REVIEW: Old Baggage, Lissa Evans

Tuesday, 13 August 2019

It is 1928. Matilda Simpkin, rooting through a cupboard, comes across a small wooden club – an old possession of hers, unseen for more than a decade.
Mattie is a woman with a thrilling past and a chafingly uneventful present. During the Women’s Suffrage Campaign she was a militant. Jailed five times, she marched, sang, gave speeches, smashed windows and heckled Winston Churchill, and nothing – nothing – since then has had the same depth, the same excitement.
Now in middle age, she is still looking for a fresh mould into which to pour her energies. Giving the wooden club a thoughtful twirl, she is struck by an idea – but what starts as a brilliantly idealistic plan is derailed by a connection with Mattie’s militant past, one which begins to threaten every principle that she stands for.

Old Baggage is a sharp and masterful evocation of the early-20th Century; of the middling, oft-overlooked pre- and post- World War years whose events seem to have little consequence, especially when initially compared to the seemingly more interesting periods that surround them. After-all, the banal and boredom that arises when all the action and activity has finally ceased, is Old Baggage’s central, sobering theme.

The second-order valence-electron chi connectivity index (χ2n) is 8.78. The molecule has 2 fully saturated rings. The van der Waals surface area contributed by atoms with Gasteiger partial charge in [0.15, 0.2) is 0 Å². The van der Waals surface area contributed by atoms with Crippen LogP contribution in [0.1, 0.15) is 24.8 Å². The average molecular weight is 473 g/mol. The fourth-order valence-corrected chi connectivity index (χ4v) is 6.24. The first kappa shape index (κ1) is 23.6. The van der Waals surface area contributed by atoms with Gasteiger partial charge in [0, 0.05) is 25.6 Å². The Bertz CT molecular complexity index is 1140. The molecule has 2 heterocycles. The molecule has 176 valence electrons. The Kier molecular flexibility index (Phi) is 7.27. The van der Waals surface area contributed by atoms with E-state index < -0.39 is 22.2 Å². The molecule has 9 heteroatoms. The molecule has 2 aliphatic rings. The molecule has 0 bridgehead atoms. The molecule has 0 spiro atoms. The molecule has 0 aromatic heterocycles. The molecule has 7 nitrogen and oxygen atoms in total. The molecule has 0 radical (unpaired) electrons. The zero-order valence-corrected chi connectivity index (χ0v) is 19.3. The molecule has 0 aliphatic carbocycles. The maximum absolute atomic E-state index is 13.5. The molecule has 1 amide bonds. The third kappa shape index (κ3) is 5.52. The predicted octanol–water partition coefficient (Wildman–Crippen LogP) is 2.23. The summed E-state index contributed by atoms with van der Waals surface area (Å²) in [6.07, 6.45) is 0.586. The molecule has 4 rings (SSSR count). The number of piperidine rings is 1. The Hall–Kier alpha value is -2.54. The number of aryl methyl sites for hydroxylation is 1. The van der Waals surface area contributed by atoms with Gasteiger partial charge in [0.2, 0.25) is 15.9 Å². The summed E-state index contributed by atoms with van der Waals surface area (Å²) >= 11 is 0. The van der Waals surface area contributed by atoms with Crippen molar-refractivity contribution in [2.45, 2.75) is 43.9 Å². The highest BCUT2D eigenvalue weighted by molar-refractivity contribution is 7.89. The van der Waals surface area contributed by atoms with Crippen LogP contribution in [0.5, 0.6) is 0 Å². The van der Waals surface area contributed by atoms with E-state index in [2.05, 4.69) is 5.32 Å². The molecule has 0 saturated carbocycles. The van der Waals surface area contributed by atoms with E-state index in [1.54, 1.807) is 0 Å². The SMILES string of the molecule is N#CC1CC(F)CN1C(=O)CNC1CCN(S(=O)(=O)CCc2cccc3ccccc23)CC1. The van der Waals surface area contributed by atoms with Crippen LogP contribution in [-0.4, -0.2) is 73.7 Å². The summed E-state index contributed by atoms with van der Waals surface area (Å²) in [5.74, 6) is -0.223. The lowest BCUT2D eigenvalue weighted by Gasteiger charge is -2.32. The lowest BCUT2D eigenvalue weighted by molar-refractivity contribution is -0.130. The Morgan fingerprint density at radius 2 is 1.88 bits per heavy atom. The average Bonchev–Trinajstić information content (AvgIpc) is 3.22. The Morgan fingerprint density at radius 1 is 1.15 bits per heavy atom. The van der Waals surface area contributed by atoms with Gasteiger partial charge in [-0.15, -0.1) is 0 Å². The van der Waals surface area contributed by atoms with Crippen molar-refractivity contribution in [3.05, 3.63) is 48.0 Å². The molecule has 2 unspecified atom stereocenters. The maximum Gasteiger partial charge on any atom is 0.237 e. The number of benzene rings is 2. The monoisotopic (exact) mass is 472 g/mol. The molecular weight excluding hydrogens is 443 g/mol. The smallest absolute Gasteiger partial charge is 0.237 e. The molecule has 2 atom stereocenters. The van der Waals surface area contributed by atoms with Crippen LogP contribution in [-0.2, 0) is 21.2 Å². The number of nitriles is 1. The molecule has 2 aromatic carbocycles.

“What do you do next, after you’ve changed the world?” it asks. And, at least, in the mind of central protagonist Mattie, the answer to the question has seemed to have always been out of reach.
It is an interesting and thought-provoking question, what happened after - when all the action was over and the cause was reached; when the sashes and the ribbons were finally put away; when the suffragettes disbanded and the monotony of real life resumed.
Could it be resumed? Normal life, that is. I do not think that I would have been able to go back and I imagine that many of the women must have felt the same.
It is like Harry Potter and the gang (tired reference, I know, but I am tired and it is the best that I can do on short notice) getting married and settling down and, the whole chaos of their entire teenage years being put away in little boxes and seemingly forgotten.
I didn’t buy it in fiction and, I would have bought it even less if it actually had happened.
Instead, there is a listlessness; an endless searching for something to put your name and mind towards. And, sure, for many of the women that might have been child-rearing, or continuing in smaller numbers to spread the messages of the suffragettes; but equally, and far more worryingly, it might have been invested in the rising cult of fascism.
Anything, it seems, that whiles away the innumerable hours.

Thanks to NetGalley and the publisher for sending me a copy of this book in exchange for an honest review.

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